It's a cool little record. Call and response from Rob Miller and Elyse Shrock abounds across the album. It's a record which draws lovingly on the groups record collection but informs proceedings which a beautiful felt teenage ennui.

Recorded over a couple of days and available on cassette and Bandcamp download, Guess Work never wastes a moment or skips a beat. Ten songs checking in between one minute and three which kind of make you hope that the contributors shelve their main projects and become full time lawyers.

Friday, July 20, 2018

Songs About People # 658 Fred Rogers

And to round-up this Innocence Mission moment, a song from 2016's Hello I Feel the Same, for Fred Rogers, all-round American icon of the way things were and perhaps what has been lost. A Tom Hanks film about him is forthcoming.

Covers # 95 The Innocence Mission

One of the great 'innocence' songs of all from the band's 2004 covers album, Now The Day Is Over. 

The Heart of Rock and Soul # 177 The Beatles

Song(s) of the Day # 1,643 The Innocence Mission

The Innocence Mission, a rare discovery in my constant search for new music from a couple of weeks back which I'm finally coming to write about just in time for a much needed weekend.

I'm very late on this particular case as they, (essentially a project built around married couple Karen and Don Peris), have been putting out records for nigh on thirty years having first met while taking part in the preparations for a high school production of Godspell.

They've changed greatly over the intervening years, beginning in rather orthodox fashion considering what they are now, their early records inviting comparison to the likes of The Cranberries or  Mazzy Star. Gradually over time they've worked on their sound and vision to the point where they've sculpted something of awe and wonder, documenting the beauty of the commonplace. All of this is wonderfully realised on their latest record Sun On The Square, just released in the UK on Bella Vista Records.

It's music which can quite easily push you to the verge of tears, if you're so inclined, such is its simplistic loveliness. Karen's voice is at the core of the spell being cast here. A lesson in how the purity of youthful existence can be maintained into adulthood and a reminder of how important it is to never completely let go of that magic. William Blake knew, Nick Drake knew and so do the The Innocence Mission.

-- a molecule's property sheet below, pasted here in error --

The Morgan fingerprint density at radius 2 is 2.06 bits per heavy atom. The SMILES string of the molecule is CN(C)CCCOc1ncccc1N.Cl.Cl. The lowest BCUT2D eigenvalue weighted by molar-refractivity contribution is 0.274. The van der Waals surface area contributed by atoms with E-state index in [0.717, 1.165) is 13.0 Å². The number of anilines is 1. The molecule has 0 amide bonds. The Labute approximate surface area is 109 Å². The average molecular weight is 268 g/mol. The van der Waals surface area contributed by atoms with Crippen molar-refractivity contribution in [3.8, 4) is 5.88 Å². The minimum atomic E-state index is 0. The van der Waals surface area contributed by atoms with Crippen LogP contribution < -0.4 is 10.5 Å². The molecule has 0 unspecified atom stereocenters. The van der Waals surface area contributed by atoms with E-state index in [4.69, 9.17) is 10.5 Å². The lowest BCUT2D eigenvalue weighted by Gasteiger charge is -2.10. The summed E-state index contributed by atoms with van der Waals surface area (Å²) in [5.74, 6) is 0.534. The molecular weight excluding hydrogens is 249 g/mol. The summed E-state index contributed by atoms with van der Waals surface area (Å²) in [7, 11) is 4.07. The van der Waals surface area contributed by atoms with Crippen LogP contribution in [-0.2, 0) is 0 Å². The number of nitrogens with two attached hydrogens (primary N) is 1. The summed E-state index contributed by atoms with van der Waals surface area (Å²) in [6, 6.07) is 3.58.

The album yearns for a return to this innocence. They're an aptly named band. Each song unfolds at graceful pace, evoking the feel of a summers day in a city square, sun shining on trees and flowers, people going about their business and everything maintaining a spectral unity. The miracle of everyday existence.

The Peris now have and are raising children of their own and this surely feeds into the impact of the record. Each song feeds off and melts into the last, building towards a golden half hour of listening. Sufjan Stevens and Iron & Wine's Sam Beam are highly vocal fans and you can easily hear why as the qualities and seeds of their own best records are nakedly evident here.

Karen's voice is a distant twin of Joanne Newsome's and it works its way into you over the course of Sun On The Square. The Innocence Mission are clearly a back-burner project that the Peris have somehow managed to maintain over the years as a backdrop to nine to fives and child raising and this only heightens its appeal. There is a clear grasp of the mundane and everyday here which is the central core of its achievement.

Credit to The Innocence Mission for the realisation of this. And credit to Simon Raymonde too of Bella Vista for recognising how special it is and putting out Sun On The Square. In many ways these songs feel like children's lullabies, but the record is a reminder of just how much we'll always need them. Even, and in fact especially as we journey further through adulthood.

So in honour of my small but wonderful discovery of a couple of weeks back, here is a small 'The Innocence Mission Tribute Day' on It Starts.  An extraordinary documentation of the experience of existence and love. Long may they run!

Thursday, July 19, 2018

Ian Curtis

At the Paradiso, Amsterdam 1980.

Goon Sax - Make Time 4 Love

Goon Sax return with yet another track from their forthcoming second album due this Autumn which is shaping up to be something very wonderful indeed, at least on the basis of the two songs released. This one Make Time 4 Love, (and no I don't like the use of 4, they're supposed to be budding poets), is a peach. Just two minutes long but what a lot they do in that time. Sure their templates are utterly blatant, Jonathan Richman, (that offbeat phrasing) and Robert Forster, (Robert's son is in the group). But they make splendid use of their ingredients. The song blooms with magnificent Indie understatement at its midway point. Respect to the youth for not letting it go to waste!

Songs About People # 657 L.S. Lowry

Some of the music inspired by the British Punk Revolution was among the most honest, refreshing upfront, rawest music ever made in the whole rich, glorious story of Rock and Roll. The Television Personalities, Wreckless Eric, Patrick Fitzgerald, ATV, 999, Spizz Energi, Wire's Pink Flag et al. Perhaps you wouldn't want to listen to it absolutely all the time but in short, sharp bursts, now and then, it really can't be beaten.

Ben Edge of the splendidly named Ben Edge & the Electric Pencils understands this only too well. He's based his whole musical persona upon it after all. Every song on his eponymous debut album, which came out last year, is a small new wave classic. Here's the one he wrote about the man who painted matchstick men and matchstick cats and dogs. 

The Heart of Rock and Soul # 178 Little Stevie Wonder

Song of the Day # 1,642 Kacey Johansing

Rather lovely Folk inflections fronted by a quite beautiful voice. From an album called The Hiding which came out in March.

Wednesday, July 18, 2018

The Heart of Rock and Soul # 179 Grandmaster Flash & the Furious Five

Songs About People # 656 Thelonious Monk

And while we're here, here's another that also passes muster!

Song of the Day # 1,641 The Roves

Now this is a very odd concept. A London band playing very early British Invasion influenced Rock and Roll, (particularly early Beatles, the twangy treble of Lennon is really evident in the mix), with some lyrical inflections in the mix to leaven the dough. It would clearly sound best in a pub. Here's the first track of their eponymous debut album, which is the one which strays furthest from the flock and is also I'd say the best song on the record.

Tuesday, July 17, 2018

Songs About People # 655 Sophie Calle